News » Citydesk

August 25, 2004




The legal battle between Capital City Development Corp. and Boise Tower developer Rick Peterson took yet another turn this week when CCDC announced it has filed a motion in court seeking immediate restoration of title to the Boise Tower site.

CCDC, Boise's redevelopment agency, took the action in an effort to move the stalled Boise Tower Project forward. If CCDC gets the title back, it intends to proceed with a search for a qualified developer to develop the site as planned at the northwest corner of 8th and Main. Had developer Rick Peterson's plan been accomplished, Boise Tower, at 25 stories, would have been Idaho's tallest building. Unfortunately, after a few years' worth of stalled construction and numerous financial setbacks, the project never got above ground level and remains a huge gaping pit in downtown Boise.


Don Hubble, president of Hubble Homes, and Mayor Dave Bieter announced Tuesday a major contribution by the company to benefit Community House, the community's facility for homeless and at-risk individuals and families.

Hubble Homes will build "Hubble Homes for Community House," a 2,013 square-foot three-bedroom home in its Charter Pointe community a quarter of a mile east of Maple Grove on Lake Hazel, and will donate $123,000, the base sale price of the home, to the Community House.

The project will be a cooperative effort with Hubble Homes and its vendors and contractors.

Hubble Homes also gave the city $100,000 to build the Charles F. McDevitt Skate Park in Meridian three years ago



A trio of Democratic senators wants to know how the Pentagon blew through $8.8 billion in Iraq reconstruction funds.

In a letter sent this week to Defense Secretary Donald H. Rumsfeld, Senators Ron Wyden of Oregon, Byron L. Dorgan of North Dakota and Tom Harkin of Iowa demanded a "full, written account" of the $8.8 billion, which was transferred to Iraqi ministries earlier this year by the Coalition Provisional Authority (CPA). "The CPA apparently transferred this staggering sum of money with no written rules or guidelines for ensuring adequate managerial, financial or contractual controls over the funds," the senators wrote. The money came from the Development Fund for Iraq, which receives proceeds from Iraqi oil exports, balances from the United Nations Oil-for-Food program and frozen Iraqi assets. The $8.8 billion in unaccounted funds was uncovered in an audit by the CPA's inspector general that has not yet been released publicly.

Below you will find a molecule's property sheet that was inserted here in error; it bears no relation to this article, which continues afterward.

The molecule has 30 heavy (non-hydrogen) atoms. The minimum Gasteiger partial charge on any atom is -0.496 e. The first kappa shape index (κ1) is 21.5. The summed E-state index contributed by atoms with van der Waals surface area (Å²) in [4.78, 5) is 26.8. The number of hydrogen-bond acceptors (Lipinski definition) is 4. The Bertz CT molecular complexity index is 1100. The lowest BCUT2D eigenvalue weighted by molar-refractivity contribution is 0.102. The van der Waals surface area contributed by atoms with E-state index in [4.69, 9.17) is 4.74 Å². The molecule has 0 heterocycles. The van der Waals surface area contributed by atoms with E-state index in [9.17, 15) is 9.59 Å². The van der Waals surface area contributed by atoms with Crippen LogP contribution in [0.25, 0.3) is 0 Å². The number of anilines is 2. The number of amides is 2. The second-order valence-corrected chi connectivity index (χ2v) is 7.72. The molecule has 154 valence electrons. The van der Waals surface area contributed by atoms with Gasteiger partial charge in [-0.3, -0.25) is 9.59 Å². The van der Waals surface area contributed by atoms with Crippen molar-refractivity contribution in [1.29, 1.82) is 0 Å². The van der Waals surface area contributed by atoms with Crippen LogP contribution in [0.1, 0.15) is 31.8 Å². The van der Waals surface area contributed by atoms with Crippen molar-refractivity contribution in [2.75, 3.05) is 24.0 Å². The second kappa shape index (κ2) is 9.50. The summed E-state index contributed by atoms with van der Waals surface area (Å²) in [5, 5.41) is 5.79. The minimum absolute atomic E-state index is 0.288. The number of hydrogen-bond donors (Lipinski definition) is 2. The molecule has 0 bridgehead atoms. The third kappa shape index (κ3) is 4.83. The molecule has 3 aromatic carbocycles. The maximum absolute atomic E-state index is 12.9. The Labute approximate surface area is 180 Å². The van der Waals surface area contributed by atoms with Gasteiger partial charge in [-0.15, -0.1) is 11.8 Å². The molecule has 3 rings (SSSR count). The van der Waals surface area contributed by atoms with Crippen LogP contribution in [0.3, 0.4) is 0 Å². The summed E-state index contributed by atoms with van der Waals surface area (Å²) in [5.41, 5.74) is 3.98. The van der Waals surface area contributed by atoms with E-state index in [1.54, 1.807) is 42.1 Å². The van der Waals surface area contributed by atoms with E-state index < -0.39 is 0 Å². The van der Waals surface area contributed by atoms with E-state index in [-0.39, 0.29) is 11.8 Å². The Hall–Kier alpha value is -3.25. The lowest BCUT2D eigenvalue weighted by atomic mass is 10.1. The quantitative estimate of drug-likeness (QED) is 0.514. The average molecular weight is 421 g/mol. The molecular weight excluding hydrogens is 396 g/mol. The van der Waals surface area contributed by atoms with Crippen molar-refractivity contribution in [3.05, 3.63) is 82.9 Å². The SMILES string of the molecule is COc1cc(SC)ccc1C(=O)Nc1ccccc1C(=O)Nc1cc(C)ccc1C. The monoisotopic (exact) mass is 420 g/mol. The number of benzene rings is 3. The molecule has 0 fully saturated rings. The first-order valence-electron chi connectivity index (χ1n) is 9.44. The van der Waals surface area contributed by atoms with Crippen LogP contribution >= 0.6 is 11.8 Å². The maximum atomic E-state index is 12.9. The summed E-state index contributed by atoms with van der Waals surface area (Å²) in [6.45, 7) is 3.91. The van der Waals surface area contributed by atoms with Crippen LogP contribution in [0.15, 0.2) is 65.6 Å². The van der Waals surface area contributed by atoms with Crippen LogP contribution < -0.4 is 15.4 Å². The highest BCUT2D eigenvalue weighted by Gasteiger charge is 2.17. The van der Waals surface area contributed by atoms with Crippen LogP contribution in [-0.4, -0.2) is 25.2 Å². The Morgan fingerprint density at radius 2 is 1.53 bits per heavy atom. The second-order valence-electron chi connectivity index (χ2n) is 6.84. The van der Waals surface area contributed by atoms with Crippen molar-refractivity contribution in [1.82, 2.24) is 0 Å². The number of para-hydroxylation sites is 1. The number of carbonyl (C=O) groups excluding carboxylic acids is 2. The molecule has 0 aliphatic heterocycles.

"My grandfathers held their own rangeland summits to discuss an invasive species known as Europeans. ... I hope you are more successful than my grandfathers were."

--Shoshone-Paiute Tribe Chairman Terry Gibson during his opening remarks as a panel member at the 2nd annual Rangeland Summit held August 17 and 18 in Boise.

"I don't see a big likelihood of making changes to the Endangered Species Act."

--Senator Mike Crapo at the 2nd annual Rangeland Summit held August 17 and 18 in Boise. Crapo's office has a major reform of the ESA written and ready go, but are waiting for the "right opportunity" to introduce it.

--Compiled by Cynthia Sewell

Note: Due to space constraints, Iraq War stats will not be published this week ... but be assured more people will die.